Read the whole thing.
First, a little history on MariaDB. MariaDB is a community developed fork of the MySQL. Essentially, when Oracle purchased MySQL from Sun, some of the developers from MySQL were concerned that the acquisition would make changes or lead down the road where it would no longer be open source.
So, they went ahead and forked off to MariaDB with the intent to maintain high compatibility with MySQL. Also, the contributors are required to share their copyright with MariaDB foundation rights, which in a nutshell means they want this foundation to always be open source.
This joins SQL Server, MySQL, and Postgres as PaaS database offerings in Azure.
You’ve spent all morning loading millions of records into your tables. Some of that data was painstakingly loaded by hand from flat files, and some lookup values you even authored manually because “you’ll only have to do this once.”
You are jumping around between SSMS windows, running this query here and that query there, pressing F5 like there’s no tomorrow. And then right before you press to F5 to finish all of your work…
…you realize that you ran the whole tab worth of code instead of the one statement you meant to highlight. “Commands completed successfully” flashes in your Message window, and in horror you discover you accidentally ran a truncate table statement!
Ok so this is pretty bad.
Not that I’ve done that before…nope…
Recently Manish Kumar asked an interesting question, what do you do if your proc accesses multiple or even all the databases on the server?
So, instead of giving him a fuzzy answer in reply, I thought I’d write up exactly how you can deal with that sort of situation.
We’ve got two options and we’ll have a look at both of them (I’m not going to go into details about how signing procs works, please see the post mentioned earlier for a basic overview, here I’m going to look specifically at procs that access multiple databases).
Click through to see both solutions.
And farther down on that same page, there is a note stating:
The PERMISSION_SET option is affected by the clr strict security option, described in the opening warning. When clr strict security is enabled, all assemblies are treated as UNSAFE.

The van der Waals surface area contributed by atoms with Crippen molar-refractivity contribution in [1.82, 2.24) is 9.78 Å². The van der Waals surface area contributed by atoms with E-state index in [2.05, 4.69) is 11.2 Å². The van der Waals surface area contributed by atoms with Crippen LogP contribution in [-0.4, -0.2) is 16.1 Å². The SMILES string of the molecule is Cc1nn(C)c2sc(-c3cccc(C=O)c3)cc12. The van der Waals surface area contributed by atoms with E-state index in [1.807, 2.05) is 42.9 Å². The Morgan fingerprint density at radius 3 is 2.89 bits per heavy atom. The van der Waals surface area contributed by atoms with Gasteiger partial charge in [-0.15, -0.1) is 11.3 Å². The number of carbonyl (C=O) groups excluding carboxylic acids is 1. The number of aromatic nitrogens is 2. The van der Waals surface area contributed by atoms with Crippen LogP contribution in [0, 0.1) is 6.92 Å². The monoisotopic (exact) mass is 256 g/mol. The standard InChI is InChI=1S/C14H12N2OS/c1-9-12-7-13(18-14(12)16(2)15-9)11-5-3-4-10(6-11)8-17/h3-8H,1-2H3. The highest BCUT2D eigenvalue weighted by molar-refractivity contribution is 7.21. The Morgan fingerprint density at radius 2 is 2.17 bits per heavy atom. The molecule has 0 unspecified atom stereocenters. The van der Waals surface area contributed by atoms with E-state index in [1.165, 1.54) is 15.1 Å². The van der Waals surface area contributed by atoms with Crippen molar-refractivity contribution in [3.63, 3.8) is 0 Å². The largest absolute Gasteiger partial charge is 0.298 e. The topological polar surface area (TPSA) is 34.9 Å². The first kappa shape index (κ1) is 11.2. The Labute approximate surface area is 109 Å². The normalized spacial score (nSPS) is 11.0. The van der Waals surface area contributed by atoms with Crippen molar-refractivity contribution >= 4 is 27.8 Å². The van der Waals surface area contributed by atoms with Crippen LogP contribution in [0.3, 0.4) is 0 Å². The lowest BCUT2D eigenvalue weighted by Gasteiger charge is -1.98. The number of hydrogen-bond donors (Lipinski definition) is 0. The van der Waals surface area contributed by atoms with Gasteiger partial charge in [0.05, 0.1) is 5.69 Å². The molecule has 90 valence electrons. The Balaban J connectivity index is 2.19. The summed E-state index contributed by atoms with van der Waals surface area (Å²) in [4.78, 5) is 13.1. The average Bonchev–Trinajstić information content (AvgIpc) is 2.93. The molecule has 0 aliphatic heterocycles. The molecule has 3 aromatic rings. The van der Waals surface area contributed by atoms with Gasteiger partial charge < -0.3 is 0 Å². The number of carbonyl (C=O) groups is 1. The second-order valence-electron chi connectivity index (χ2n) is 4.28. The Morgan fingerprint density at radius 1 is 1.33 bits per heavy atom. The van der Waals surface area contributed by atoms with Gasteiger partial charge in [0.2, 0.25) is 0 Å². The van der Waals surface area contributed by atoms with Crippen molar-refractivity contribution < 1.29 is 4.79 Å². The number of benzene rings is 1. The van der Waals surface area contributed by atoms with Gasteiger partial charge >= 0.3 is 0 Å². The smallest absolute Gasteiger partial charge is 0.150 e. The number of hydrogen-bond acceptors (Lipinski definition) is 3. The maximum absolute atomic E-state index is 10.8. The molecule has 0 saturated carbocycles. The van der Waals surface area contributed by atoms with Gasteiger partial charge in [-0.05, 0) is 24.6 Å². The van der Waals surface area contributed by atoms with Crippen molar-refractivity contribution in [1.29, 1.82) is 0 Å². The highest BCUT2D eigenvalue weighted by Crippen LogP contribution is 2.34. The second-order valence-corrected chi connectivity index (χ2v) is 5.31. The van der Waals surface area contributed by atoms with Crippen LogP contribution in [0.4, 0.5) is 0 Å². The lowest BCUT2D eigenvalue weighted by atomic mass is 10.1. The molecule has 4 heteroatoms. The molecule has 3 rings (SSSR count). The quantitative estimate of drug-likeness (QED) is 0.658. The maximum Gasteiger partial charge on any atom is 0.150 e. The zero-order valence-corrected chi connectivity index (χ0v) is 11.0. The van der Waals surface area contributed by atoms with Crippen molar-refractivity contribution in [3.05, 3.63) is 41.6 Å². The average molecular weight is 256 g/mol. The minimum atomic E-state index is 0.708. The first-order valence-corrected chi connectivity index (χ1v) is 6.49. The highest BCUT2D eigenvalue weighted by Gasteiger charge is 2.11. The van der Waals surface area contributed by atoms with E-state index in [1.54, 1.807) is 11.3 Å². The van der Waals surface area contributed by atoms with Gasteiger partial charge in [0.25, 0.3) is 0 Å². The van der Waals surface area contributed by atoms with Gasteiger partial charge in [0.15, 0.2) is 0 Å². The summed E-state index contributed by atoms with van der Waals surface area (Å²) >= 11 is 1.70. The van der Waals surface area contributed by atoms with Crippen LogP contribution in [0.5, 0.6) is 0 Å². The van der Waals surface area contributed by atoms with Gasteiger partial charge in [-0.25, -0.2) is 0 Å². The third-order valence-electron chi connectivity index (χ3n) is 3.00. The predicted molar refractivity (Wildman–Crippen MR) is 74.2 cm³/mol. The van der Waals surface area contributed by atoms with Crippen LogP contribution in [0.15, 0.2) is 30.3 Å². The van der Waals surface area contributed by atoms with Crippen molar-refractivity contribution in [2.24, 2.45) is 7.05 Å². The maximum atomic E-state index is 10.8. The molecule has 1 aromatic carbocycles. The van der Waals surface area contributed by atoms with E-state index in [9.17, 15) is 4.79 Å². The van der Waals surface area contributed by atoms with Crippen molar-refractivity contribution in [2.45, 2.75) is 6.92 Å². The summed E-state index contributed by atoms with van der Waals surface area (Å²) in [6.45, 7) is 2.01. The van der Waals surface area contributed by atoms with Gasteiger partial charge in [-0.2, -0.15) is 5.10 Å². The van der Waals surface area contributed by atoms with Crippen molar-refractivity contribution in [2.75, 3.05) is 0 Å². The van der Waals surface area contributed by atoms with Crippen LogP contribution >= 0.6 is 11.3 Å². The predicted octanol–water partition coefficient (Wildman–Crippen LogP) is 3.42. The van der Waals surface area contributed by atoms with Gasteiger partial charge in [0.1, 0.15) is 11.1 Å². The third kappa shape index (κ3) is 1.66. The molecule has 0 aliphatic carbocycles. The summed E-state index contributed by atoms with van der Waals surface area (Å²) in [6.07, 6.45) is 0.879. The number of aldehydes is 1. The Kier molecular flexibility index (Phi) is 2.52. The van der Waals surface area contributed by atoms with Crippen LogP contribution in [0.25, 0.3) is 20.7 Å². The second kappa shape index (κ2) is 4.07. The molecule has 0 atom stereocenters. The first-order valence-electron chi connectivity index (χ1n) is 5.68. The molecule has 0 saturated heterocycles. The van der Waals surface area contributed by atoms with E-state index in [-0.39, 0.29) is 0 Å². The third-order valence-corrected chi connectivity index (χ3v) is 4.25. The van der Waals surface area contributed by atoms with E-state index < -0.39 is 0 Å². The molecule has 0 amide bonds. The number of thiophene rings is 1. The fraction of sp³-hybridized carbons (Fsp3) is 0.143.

The last sentence in each of those quoted statements certainly does seem to be saying that when “CLR strict security” is enabled, then
UNSAFEis effectively the only
PERMISSION_SET, or stated another way: then
PERMISSION_SETeffectively no longer has any effect. However, as usual, things are perhaps not so simple given that the wording is not explicitly stating that. It would be rather easy to add a few words to both statements to indicate that the
PERMISSION_SETproperty is now being ignored. Other documentation makes similar claims (for example: allow updates Server Configuration Option). So, did they fail to explicitly state this, or was this not stated because it is not what is actually happening?
Read on for Solomon’s answer.
To understand how data is consumed, we need to figure out answers to some basic questions like:
- Which datasets (tables/views/DBs) are accessed frequently?
- When are the queries run most frequently?
- Which users or applications are heavily utilizing the resources?
- What type of queries are running frequently?
The most accessed object can easily benefit from optimization like compression, columnar file format, or data decomposition. A separate queue can be assigned to heavy-resource-utilizing apps or users to balance the load on a cluster. Cluster resources can be scaled up during the timeframe when a large number of queries are mostly run to meet SLAs and scaled down during low usage tide to save cost.
Hive Hooks are convenient ways to answer some of the above questions and more!
Read on to learn how.
I identify 5 types of workloads in Apache Kafka, and in my opinion each corresponds to a specific API:
Kafka Producer API: Applications directly producing data (ex: clickstream, logs, IoT).
Kafka Connect Source API: Applications bridging between a datastore we don’t control and Kafka (ex: CDC, Postgres, MongoDB, Twitter, REST API).
Kafka Streams API / KSQL: Applications wanting to consume from Kafka and produce back into Kafka, also called stream processing. Use KSQL if you think you can write your real-time job as SQL-like, use Kafka Streams API if you think you’re going to need to write complex logic for your job.
Kafka Consumer API: Read a stream and perform real-time actions on it (e.g. send email…)
Kafka Connect Sink API: Read a stream and store it into a target store (ex: Kafka to S3, Kafka to HDFS, Kafka to PostgreSQL, Kafka to MongoDB, etc.)
Stephane then goes into detail on each of these.